Gordon Pape: How you can tell if your financial adviser is setting you up for potential ruin

Dana Dovey: Up to 500,000 people die each year from hepatitis C-related liver disease. New Treatment Has Over 90% Success Rate

Justin Caba: Eating Watermelon Can Help Control High Blood Pressure

The Kosher Gourmet by Joshua E. London and Lou Marmon Don't dare pass over these Pesach picks for Manischewitz!

April 11, 2014

Rabbi Hillel Goldberg: Silence is much more than golden

Caroline B. Glick: Forgetting freedom at Passover

Susan Swann: How to value a child for who he is, not just what he does

Cameron Huddleston: 7 Financial Tasks You Should Tackle Right Now

Sandra Block and Lisa Gerstner: How to Profit From Your Passion

Susan Scutti: A Simple Blood Test Might Soon Diagnose Cancer

Chris Weller: Have A Slow Metabolism? Let Science Speed It Up For You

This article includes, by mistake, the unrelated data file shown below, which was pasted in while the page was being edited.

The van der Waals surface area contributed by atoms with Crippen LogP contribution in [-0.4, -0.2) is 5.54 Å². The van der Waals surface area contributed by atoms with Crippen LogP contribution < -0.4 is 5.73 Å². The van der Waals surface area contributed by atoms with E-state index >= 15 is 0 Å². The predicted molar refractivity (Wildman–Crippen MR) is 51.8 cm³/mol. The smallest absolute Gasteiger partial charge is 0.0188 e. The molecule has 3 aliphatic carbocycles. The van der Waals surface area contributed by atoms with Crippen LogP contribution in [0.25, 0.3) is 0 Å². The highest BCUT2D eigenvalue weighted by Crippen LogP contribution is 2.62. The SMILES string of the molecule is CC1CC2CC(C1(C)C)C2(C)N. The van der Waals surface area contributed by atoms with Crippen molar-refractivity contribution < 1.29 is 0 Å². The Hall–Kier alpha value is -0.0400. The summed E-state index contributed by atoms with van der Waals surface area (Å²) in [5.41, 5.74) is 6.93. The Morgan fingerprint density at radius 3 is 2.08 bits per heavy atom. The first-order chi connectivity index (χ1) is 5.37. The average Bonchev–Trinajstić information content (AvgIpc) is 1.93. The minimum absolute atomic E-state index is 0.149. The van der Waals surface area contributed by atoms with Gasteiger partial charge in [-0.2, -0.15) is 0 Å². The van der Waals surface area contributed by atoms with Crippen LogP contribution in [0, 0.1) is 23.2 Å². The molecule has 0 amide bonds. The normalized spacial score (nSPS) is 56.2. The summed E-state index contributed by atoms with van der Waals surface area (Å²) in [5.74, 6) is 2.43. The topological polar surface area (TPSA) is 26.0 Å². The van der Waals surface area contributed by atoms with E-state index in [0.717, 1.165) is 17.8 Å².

The Kosher Gourmet by Diane Rossen Worthington Whitefish Terrine: A French take on gefilte fish

April 9, 2014

Jonathan Tobin: Why Did Kerry Lie About Israeli Blame?

Samuel G. Freedman: A resolution 70 years later for a father's unsettling legacy of ashes from Dachau

Jessica Ivins: A resolution 70 years later for a father's unsettling legacy of ashes from Dachau

Kim Giles: Asking for help is not weakness

Kathy Kristof and Barbara Hoch Marcus: 7 Great Growth Israeli Stocks

Matthew Mientka: How Beans, Peas, And Chickpeas Cleanse Bad Cholesterol and Lowers Risk of Heart Disease

Sabrina Bachai: 5 At-Home Treatments For Headaches

The Kosher Gourmet by Daniel Neman Have yourself a matzo ball: The secrets bubby never told you and recipes she could have never imagined